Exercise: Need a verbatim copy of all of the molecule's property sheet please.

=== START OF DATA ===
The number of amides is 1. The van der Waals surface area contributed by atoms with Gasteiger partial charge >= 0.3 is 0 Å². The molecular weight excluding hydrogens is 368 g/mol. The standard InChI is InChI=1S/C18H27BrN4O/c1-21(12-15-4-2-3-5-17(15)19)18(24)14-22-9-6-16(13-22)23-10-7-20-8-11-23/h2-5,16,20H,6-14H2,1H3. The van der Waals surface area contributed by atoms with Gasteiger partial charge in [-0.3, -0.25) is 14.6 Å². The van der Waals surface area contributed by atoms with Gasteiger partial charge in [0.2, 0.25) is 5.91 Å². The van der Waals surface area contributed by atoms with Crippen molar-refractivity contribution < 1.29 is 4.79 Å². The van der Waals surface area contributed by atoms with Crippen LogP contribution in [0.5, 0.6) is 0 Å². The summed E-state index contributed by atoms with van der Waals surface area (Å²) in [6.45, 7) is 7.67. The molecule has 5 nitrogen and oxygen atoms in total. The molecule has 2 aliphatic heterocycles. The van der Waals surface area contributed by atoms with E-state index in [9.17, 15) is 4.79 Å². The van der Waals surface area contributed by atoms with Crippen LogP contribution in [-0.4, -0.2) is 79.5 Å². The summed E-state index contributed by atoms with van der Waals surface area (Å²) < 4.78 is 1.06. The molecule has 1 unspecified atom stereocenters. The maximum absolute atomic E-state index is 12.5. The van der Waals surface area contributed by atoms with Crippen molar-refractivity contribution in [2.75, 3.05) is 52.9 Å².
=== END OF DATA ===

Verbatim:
The number of amides is 1. The van der Waals surface area contributed by atoms with Gasteiger partial charge >= 0.3 is 0 Å². The molecular weight excluding hydrogens is 368 g/mol. The standard InChI is InChI=1S/C18H27BrN4O/c1-21(12-15-4-2-3-5-17(15)19)18(24)14-22-9-6-16(13-22)23-10-7-20-8-11-23/h2-5,16,20H,6-14H2,1H3. The van der Waals surface area contributed by atoms with Gasteiger partial charge in [-0.3, -0.25) is 14.6 Å². The van der Waals surface area contributed by atoms with Gasteiger partial charge in [0.2, 0.25) is 5.91 Å². The van der Waals surface area contributed by atoms with Crippen molar-refractivity contribution < 1.29 is 4.79 Å². The van der Waals surface area contributed by atoms with Crippen LogP contribution in [0.5, 0.6) is 0 Å². The summed E-state index contributed by atoms with van der Waals surface area (Å²) in [6.45, 7) is 7.67. The molecule has 5 nitrogen and oxygen atoms in total. The molecule has 2 aliphatic heterocycles. The van der Waals surface area contributed by atoms with E-state index in [9.17, 15) is 4.79 Å². The van der Waals surface area contributed by atoms with Crippen LogP contribution in [-0.4, -0.2) is 79.5 Å². The summed E-state index contributed by atoms with van der Waals surface area (Å²) < 4.78 is 1.06. The molecule has 1 unspecified atom stereocenters. The maximum absolute atomic E-state index is 12.5. The van der Waals surface area contributed by atoms with Crippen molar-refractivity contribution in [2.75, 3.05) is 52.9 Å².